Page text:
Heidi


President Dwight D. Eisenhower walks by Heidi, his Weimaraner, as he returns to the White House after a press conference on March 11, 1959, at the Executive Office Building, which today is named the Eisenhower Executive Office Building in memory of the 34th president. Photo courtesy Dwight D. Eisenhower Library Center.

Dwight Eisenhower’s dog, Heidi, has the dubious distinction of being possibly the only presidential dog banned from the White House.

(We will set aside, for now, the fact that Jimmy Carter’s daughter’s dog Grits and Harry Truman’s dog Feller — both unsolicited gifts — were rehomed.)

The story goes that Heidi, a beautiful female Weimaraner born May 9, 1955, had an accident on an expensive rug in the diplomatic reception room.

And when we say expensive, we don’t just mean by late-1950s standards. The rug was worth $20,000 at the time! (With inflation, that’s something like $160K in 2013 dollars.)

Heidi’s weak bladder had gotten her into trouble before with the World War II general and his wife, so after the rug incident, the Eisenhowers decided to send the dog permanently to their farm in Gettysburg, Pennsylvania.

Mamie Eisenhower, right, tires to restrain Heidi as the dog jumps up on the director of the Tailwaggers Club of Washington, center. At left is Charles Hamilton of the Animal Rescue League. May 1958 photo by AP wire service.

Mamie Eisenhower, right, tires to restrain Heidi as the dog jumps up on the director of the Tailwaggers Club of Washington, center. At left is Charles Hamilton of the Animal Rescue League. May 7, 1958, photo by AP wire service.

Wary of Photographers

True to her breed, Heidi was protective of her owners.

She was especially wary of White House photographers and would often try to prevent Mamie Eisenhower from having her picture taken by jumping between the First Lady and the camera. Or Heidi would just jump up on people!

Although the breed has since become more recognized through the whimsical photographs of William Wegman, the Weimaraner was relatively unknown to Americans when Ike and Mamie moved to 1600 Pennsylvania Avenue in 1953.

In fact, until the late 19th century, German breeders required that any Weimaraners sold for a trip to America be sterilized so that the breed standards would not be compromised.

Known for its hunting abilities, the Weimaraner is an excellent family dog and serves well as both a loyal guard dog and a lively playmate. (Read Pets Adviser’s Weimaraner breed profile here.)

“She Tends Toward Stubbornness”

heidi-eisenhower-dogThe Eisenhower Library website quotes a 1958 letter from the president to Arthur Summerfield, who served as postmaster general for Eisenhower and gave him Heidi in 1955:

Heidi is definitely an asset to life in the White House. She cavorts on the South Lawn at a great rate, with such important projects as chasing squirrels and investigating what might be under bushes. She is beautiful and well-behaved (occasionally she tends toward stubbornness but is then immediately apologetic about it). And she is extremely affectionate and seemingly happy. I am constantly indebted to you [and your son Bud] both for giving her to me.”

Heidi reportedly enjoyed life on the farm (where there were not as many photographers!) and had at least four puppies after she left Washington.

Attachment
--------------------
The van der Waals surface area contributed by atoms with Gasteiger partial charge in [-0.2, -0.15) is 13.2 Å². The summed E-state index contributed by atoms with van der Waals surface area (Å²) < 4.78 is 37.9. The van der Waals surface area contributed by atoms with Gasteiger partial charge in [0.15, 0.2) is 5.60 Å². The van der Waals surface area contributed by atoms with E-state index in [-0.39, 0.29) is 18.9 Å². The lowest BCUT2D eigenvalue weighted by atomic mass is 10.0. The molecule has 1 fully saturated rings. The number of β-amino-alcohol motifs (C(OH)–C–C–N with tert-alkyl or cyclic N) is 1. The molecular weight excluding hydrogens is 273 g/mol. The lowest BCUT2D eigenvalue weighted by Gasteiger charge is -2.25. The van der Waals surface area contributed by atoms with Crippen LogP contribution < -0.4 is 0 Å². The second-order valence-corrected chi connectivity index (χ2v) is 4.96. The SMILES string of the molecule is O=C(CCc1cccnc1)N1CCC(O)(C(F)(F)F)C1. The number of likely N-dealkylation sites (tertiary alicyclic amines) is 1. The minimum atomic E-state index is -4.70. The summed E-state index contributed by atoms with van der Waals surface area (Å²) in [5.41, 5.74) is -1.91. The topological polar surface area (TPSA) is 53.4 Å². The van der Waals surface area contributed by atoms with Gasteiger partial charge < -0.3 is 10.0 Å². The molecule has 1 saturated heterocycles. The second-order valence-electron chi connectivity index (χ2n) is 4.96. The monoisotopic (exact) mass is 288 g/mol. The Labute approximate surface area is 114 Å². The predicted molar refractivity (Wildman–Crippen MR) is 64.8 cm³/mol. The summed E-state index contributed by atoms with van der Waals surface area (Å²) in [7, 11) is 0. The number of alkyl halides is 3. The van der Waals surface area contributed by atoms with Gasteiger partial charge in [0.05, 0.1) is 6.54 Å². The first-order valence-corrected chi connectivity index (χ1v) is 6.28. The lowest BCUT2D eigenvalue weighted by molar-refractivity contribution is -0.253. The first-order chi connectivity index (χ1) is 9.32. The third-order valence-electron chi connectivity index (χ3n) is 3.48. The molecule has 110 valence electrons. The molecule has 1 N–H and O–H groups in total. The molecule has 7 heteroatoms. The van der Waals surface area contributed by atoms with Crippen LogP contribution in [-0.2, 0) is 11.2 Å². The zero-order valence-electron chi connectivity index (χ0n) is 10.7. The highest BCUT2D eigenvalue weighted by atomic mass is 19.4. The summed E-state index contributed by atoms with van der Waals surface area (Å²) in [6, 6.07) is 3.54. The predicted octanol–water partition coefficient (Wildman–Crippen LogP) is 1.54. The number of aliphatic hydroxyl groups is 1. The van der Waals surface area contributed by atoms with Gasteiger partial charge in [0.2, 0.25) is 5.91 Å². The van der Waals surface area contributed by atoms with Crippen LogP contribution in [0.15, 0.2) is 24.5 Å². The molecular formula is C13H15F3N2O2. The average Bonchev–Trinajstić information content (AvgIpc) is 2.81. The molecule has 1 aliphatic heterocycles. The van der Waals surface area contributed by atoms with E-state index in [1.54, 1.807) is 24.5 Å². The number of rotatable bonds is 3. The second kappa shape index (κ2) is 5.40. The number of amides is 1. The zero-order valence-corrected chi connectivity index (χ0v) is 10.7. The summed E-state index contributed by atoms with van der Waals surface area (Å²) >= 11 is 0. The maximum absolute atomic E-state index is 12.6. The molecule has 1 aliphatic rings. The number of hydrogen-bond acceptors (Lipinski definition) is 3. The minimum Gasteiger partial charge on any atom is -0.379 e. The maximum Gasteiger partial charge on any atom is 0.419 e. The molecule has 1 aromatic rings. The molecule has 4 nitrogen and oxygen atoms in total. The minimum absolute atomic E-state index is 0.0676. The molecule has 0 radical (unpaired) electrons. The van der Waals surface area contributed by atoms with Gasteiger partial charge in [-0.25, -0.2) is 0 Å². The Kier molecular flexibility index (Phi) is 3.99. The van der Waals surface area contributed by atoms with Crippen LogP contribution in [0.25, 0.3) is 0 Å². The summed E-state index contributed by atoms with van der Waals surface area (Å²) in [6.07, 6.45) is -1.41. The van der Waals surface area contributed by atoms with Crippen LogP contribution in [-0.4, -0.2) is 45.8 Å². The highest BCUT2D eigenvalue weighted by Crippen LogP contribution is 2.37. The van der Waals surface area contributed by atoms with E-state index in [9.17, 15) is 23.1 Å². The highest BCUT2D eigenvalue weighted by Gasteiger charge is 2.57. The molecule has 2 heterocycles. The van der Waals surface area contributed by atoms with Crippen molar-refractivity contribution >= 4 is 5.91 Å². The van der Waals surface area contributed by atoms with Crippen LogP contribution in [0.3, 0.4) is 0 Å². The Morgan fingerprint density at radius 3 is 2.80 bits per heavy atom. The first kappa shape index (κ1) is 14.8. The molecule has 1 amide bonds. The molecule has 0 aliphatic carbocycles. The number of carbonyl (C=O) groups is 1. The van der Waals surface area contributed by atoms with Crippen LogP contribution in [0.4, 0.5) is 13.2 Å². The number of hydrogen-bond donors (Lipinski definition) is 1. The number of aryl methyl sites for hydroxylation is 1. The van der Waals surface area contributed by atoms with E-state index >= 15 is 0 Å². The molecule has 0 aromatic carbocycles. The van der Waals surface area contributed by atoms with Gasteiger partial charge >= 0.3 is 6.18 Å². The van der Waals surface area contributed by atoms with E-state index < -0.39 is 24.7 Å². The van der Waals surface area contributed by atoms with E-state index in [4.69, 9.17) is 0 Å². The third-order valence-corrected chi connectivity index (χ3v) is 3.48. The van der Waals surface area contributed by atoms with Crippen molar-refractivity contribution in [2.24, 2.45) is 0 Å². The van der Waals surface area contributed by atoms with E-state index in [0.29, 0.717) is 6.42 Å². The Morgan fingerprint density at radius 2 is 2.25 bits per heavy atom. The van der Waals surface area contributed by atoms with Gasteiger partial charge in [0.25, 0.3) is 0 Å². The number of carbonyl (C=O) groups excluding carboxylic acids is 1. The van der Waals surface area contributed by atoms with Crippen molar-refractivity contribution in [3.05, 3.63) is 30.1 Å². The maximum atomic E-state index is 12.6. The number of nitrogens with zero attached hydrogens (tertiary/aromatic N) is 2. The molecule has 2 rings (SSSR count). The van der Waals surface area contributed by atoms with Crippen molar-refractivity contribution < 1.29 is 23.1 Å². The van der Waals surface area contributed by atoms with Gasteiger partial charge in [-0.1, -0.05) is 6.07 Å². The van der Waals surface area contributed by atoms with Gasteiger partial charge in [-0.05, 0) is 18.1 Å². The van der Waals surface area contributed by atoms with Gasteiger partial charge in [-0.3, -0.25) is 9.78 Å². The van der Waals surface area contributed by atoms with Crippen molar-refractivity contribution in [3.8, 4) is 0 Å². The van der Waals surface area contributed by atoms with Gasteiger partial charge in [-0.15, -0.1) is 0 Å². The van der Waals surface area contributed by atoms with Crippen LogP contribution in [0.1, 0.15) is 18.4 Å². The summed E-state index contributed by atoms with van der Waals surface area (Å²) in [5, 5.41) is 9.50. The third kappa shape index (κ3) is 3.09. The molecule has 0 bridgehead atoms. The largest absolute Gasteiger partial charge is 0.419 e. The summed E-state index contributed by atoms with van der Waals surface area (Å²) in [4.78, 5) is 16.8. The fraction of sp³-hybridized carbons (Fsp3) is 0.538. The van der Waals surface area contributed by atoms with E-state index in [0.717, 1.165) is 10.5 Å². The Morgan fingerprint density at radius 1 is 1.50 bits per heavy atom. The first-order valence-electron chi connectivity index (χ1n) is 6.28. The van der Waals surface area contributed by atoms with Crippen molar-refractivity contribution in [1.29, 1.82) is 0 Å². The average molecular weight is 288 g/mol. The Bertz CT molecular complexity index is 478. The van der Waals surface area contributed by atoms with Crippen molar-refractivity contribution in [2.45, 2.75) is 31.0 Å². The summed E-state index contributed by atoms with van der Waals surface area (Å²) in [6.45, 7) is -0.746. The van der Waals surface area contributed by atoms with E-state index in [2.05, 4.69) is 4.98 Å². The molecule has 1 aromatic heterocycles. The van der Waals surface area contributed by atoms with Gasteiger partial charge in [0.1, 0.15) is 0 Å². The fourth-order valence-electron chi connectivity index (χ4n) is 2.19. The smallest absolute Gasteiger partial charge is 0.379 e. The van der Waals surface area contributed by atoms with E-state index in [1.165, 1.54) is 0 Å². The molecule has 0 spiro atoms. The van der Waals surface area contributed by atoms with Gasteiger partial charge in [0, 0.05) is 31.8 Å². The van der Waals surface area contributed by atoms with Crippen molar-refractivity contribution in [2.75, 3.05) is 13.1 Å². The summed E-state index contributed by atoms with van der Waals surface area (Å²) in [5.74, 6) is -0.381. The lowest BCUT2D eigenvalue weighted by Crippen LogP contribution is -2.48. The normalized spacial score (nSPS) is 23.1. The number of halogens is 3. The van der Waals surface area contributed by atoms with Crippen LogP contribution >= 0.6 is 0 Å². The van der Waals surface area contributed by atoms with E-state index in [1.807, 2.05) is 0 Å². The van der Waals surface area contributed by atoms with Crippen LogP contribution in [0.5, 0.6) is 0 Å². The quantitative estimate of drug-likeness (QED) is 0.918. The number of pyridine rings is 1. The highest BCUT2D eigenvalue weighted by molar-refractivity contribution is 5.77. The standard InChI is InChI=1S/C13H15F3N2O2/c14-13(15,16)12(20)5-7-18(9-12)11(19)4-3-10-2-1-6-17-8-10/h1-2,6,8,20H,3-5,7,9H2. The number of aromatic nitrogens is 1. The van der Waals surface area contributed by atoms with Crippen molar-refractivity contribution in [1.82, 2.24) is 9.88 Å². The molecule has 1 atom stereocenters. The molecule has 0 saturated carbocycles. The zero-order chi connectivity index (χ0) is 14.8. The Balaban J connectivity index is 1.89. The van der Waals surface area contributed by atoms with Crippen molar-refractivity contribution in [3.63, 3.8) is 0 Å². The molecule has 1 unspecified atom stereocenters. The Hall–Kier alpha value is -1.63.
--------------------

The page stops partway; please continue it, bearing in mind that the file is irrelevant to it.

Quick Facts About Eisenhower’s Dog Heidi

Mamie Eisenhower and Heidi, 1958

Mamie Eisenhower and Heidi, 1958

  • For nearly a year, much of the press didn’t realize the president had the dog — even though Heidi had been “running all over” the White House lawn, according to Eisenhower’s press secretary.
  • At first Mamie Eisenhower didn’t like the idea of having a dog. But the two were said to become great friends.
  • On at least one occasion, Heidi had the presidential limo all to herself, with just the driver and a valet sitting up front during a drive from the White House to the Gettysburg farm.
  • The Associated Press described Heidi as “mole-colored.” The Boston Globe preferred to call her “taupe-gray.” Yet another newspaper pegged the color as “ginger.”
  • One day Heidi startled one of Eisenhower’s secretaries by pushing the buzzer underneath the president’s desk. The secretary came bounding in, notepad in hand, ready to follow orders.
  • Back then, as today, reporters tended to go gaga over presidential pets. One newspaper claimed Heidi was fed a breakfast of two poached eggs on toast and two strips of bacon every day — which the White House laughed off and called “ridiculous.” However, one of her two meals a day was cooked ground beef mixed with dry dog food.
  • Heidi slept in a comfy basket on the third floor, and had full run of the White House and grounds. During the day, she often napped in the president’s private office, where he gave her head scratches and belly rubs.
  • For at least three years, Heidi still wore a tag that said “To President Eisenhower,” which came with the dog when she was gifted to the president by Bud Summerfield.
PRESIDENTIAL PETS: 1789-1850 | 1850-1889 | 1889-1953 | 1953-present
About Presidential Pet Museum

The Presidential Pet Museum was founded in 1999 to preserve information, artifacts and items related to the presidential pets, from George Washington to the present. WE NEED YOUR HELP! Won't you consider making a small donation — even $5 — to keep us going strong?

Leave Us a Comment

Presidential Pet Museum in the News

PresidentialPetMuseum.com is managed by: SUPER COPY EDITORS LLC